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TITLE
Invertebrates in the Works of Martin Martin
EXTERNAL ID
GB1796_SINCLAIR_ANDREWCURRIE_07
PERIOD
1980s; 1990s
CREATOR
Andrew Currie
SOURCE
Inverness Museum and Art Gallery
ASSET ID
1814
KEYWORDS
botany
zoology
travelogues
gazetteers
insects
Western Isles
audio

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Martin Martin's 'A Description of the Western Islands of Scotland' (1703) and 'A Voyage to St Kilda' (1698) are amongst the first printed works describing the life, culture and beliefs of the people of the Hebrides. In this audio extract from 1996, Skye naturalist - Andrew Currie - identifies many of the invertebrate species mentioned in Martin's works.

The marine invertebrates reflect the edible nature of the species with the exception of the blue-rayed limpet. My inclusion of the queen scallop is something of a guess but Martin does refer to 'pectenes, some blue, and some of orange colours'. A very few non-marine invertebrates were recorded. Perhaps the most exciting is the earliest record of the warble fly, not so named however, but immediately identified by the local vet, Donald John MacLennan. Martin's description refers to Pabbay and goes thus, 'In the dog-days there is a big fly on this isle which infests the cows and makes them run up and down, discomposes them exceedingly, and hinders their feeding insomuch that they must be brought out of the isle to the Isle of Skye'. A. R. Waterston, in his 1981 paper on 'Non marine invertebrates in the Outer Hebrides', did not record the warble fly but he report on the freshwater pearl mussel or black mussel. Martin Martin was the first to report these from the Outer Hebrides and in Lewis. He also reports them in Skye, Mull, and the Inner Hebrides. These truly are remarkable first records

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Invertebrates in the Works of Martin Martin

1980s; 1990s

botany; zoology; travelogues; gazetteers; insects; Western Isles; audio

Inverness Museum and Art Gallery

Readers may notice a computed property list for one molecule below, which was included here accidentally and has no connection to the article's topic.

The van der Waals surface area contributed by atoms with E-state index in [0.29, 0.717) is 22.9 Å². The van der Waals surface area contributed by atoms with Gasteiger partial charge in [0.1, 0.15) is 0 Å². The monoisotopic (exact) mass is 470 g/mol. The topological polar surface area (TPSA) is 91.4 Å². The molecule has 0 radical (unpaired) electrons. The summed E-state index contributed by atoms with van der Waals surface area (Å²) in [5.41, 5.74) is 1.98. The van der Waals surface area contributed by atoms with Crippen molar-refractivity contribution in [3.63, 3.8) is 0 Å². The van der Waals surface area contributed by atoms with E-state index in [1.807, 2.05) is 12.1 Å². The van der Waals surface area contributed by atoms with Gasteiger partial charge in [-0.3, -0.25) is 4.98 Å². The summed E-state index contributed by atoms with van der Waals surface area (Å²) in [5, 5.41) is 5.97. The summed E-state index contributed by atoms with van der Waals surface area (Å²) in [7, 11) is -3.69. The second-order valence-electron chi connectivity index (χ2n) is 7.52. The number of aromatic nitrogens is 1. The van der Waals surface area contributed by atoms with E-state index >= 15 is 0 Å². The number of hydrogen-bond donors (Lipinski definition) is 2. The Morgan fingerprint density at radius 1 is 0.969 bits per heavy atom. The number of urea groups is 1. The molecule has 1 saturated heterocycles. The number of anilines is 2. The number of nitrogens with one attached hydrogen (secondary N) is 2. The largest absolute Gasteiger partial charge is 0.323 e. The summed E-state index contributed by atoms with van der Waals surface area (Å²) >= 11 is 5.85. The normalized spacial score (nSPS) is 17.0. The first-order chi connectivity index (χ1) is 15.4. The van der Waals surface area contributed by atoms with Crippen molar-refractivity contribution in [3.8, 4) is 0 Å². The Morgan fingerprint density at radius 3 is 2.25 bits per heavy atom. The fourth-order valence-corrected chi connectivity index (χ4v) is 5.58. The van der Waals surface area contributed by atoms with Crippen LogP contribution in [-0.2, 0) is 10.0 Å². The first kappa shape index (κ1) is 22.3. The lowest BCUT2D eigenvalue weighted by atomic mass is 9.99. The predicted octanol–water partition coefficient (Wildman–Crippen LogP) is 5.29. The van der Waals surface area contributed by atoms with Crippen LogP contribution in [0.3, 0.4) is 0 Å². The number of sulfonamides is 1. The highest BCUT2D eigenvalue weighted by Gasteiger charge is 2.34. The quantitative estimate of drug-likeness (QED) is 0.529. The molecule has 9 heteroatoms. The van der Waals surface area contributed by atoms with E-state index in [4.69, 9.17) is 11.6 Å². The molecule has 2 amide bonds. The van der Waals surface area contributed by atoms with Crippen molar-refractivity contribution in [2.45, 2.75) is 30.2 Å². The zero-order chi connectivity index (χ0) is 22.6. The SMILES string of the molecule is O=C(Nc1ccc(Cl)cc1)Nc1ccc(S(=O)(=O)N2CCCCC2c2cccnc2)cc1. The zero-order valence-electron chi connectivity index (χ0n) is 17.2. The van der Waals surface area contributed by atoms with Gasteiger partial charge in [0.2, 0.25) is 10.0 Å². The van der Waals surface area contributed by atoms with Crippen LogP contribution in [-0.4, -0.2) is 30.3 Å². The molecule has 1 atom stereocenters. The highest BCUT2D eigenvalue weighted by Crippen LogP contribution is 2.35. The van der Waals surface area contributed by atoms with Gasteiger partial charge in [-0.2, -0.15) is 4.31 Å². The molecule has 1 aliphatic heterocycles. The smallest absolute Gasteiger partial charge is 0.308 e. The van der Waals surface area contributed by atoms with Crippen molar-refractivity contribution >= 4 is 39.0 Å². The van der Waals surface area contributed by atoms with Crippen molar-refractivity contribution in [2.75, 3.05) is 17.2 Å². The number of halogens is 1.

Bill Sinclair Audio: Martin Martin

Martin Martin's 'A Description of the Western Islands of Scotland' (1703) and 'A Voyage to St Kilda' (1698) are amongst the first printed works describing the life, culture and beliefs of the people of the Hebrides. In this audio extract from 1996, Skye naturalist - Andrew Currie - identifies many of the invertebrate species mentioned in Martin's works.<br /> <br /> The marine invertebrates reflect the edible nature of the species with the exception of the blue-rayed limpet. My inclusion of the queen scallop is something of a guess but Martin does refer to 'pectenes, some blue, and some of orange colours'. A very few non-marine invertebrates were recorded. Perhaps the most exciting is the earliest record of the warble fly, not so named however, but immediately identified by the local vet, Donald John MacLennan. Martin's description refers to Pabbay and goes thus, 'In the dog-days there is a big fly on this isle which infests the cows and makes them run up and down, discomposes them exceedingly, and hinders their feeding insomuch that they must be brought out of the isle to the Isle of Skye'. A. R. Waterston, in his 1981 paper on 'Non marine invertebrates in the Outer Hebrides', did not record the warble fly but he report on the freshwater pearl mussel or black mussel. Martin Martin was the first to report these from the Outer Hebrides and in Lewis. He also reports them in Skye, Mull, and the Inner Hebrides. These truly are remarkable first records